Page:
Smart Phone GPS - should I trust it for

I’ve been using the GPS on my Android phone (HTC Inspire) to record distance paddled & speeds.

Last week while in Northern, CA I did a day paddle over 7 hours with rest stops, lunch, and fishing. Part of the paddle included several loops through an eddy.

When I ended my trip the GPS said I had paddled 19.2 miles. I estimated the trip would be 14 miles at most by eyeballing it. If I really paddled almost 20 miles then I must be doing something right, as I am not paddling miles every week as part of my training, I was not exhausted or fatigued. I suspect the GPS is WAY off. Or maybe it was my spiffy new hat?

Should I trust the phone GPS at all, or get a dedicated device?

The track, without the splits, on Google maps is here:

The 9.65 mph max speed was probably me paddling down the rapids.

Max speed probably off

– Last Updated: Aug-14-12 10:06 PM EST –

Overall distance probably fairly close since
you paddled with some current pushing
you along the way.

Max speeds are highly suspect as gps will "ping"
a satellite and it interpolates what happens between
the ping points.

if anything, distance shown can be a bit too small if it thinks you “cut corners” on your route. Only average speed means anything. Instant and max can be way off

Droid Razr
I have heard that a dedicated GPS won’t necessarily be better. I have Backpacker Light on my Razr and my wife did get me a new Garmin for father’s day but I have to admit I haven’t used the latter yet.

My best guess is that my Razr/Backpacker combo over estimates distance by about 10%, at least while hiking in hilly terrain. Since it’s keeping track of real time the speed would also be high. Other people I run into on the trail also mention the 10% number.

My neighbor claims water mileage would be more accurate since the lakes are in more open areas and you won’t have the elevation changes throwing things off.

I think it’s time I take my Garmin out and compare.

sort of
It really depends how MyTracks calculates the distance.

GPS coordinates as recorded by a simple GPS receiver are intrinsically noisy, care must be taken not to use unfiltered data for calculation of statistics and distances.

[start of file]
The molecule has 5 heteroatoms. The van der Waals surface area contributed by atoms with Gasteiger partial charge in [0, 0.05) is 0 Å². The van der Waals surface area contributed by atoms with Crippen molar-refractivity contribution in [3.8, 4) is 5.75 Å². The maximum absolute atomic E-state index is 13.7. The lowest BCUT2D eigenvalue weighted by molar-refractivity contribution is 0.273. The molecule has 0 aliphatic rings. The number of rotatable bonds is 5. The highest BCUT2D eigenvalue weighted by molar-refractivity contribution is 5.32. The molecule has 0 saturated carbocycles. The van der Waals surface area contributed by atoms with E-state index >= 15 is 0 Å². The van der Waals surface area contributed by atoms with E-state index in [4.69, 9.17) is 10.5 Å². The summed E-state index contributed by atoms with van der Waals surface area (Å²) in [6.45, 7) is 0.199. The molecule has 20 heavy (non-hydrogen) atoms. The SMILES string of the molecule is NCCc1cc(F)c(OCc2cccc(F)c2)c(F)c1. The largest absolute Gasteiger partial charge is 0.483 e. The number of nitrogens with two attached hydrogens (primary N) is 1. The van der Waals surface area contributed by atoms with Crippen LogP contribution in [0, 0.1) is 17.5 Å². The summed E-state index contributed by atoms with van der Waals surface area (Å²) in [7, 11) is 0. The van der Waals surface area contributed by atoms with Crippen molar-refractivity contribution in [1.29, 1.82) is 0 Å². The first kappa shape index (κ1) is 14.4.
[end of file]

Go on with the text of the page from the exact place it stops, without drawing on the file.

How noisy? - take a look here

If I were curious, I would look at forums of folks who really care about such things and have ability to track their mileages - think avid mountain bikers. Why mountain bikers - their tracks would be more similar to kayak tracks in terms of coverage and change of direction. Furthermore they are likely to have biking computers for double checking.

Cell Phones

Looks like this might be a lot of opinion and not totally related to OP but informative none the less.

What it measures
GPS is good with location and time, but not as good with instantaneous velocity. Let’s say you are moving 5 feet per second and your GPS takes measurements every second with an uncertainty of about 2 feet.

Assuming you move in a straight line moving east, your x position should read: 0, 5, 10, 15, 20, 25, etc – exactly 5 feet between each time step as you would expect, but when I add in some error, you might get:

0, 6, 8, 17, 21, 25, etc.

Over a long set of measurements, the average velocity is still good, you went 25 feet in 5 seconds, so exactly 5 feet per second, but the individual steps are not meaningful. The jump from 8 to 17 would make you think that you were going 9 feet per second – almost double what you really were moving.

If you average out the measurements while you were going through a fast spot, that can also be maningful, but at low speeds, the inherent error in the GPS is just too large to make max speed meaningful.


Use a GPS
I have an android phone as well (Galaxy Nexus). Despite it having a GPS and maps on it, I’d rather use my GPS. First, it’s waterproof and it floats. I can track anything I want to with the GPS and upload the tracks and info as well.

I’d hate to see my phone get wet or dropped into the water.

My GPS is a Garmin Map 76.

Thanks, all. Good feedback.
I will invest in a real GPS next season.

I will also do some tests on the mytracks setup. That last trip was set for 5 second intervals with 16’ distance intervals and GPS accuracy set to 656 ft. I’ll see if loosening and tightening those parameters helps with accuracy.

Phones “may” surpass GPS units

– Last Updated: Aug-15-12 12:58 PM EST –

According to the pundits the gps chips in phones
are approaching the stand-alone handheld gps units.

Advertisers want to do hyperlocal targeting.
If you are in front of a mall, you'll get sale info.
Tech follows the money and it's coming fast.

Water Sports folk are streaming music, weather, etc.
and the GPS app is very, very close on the heels.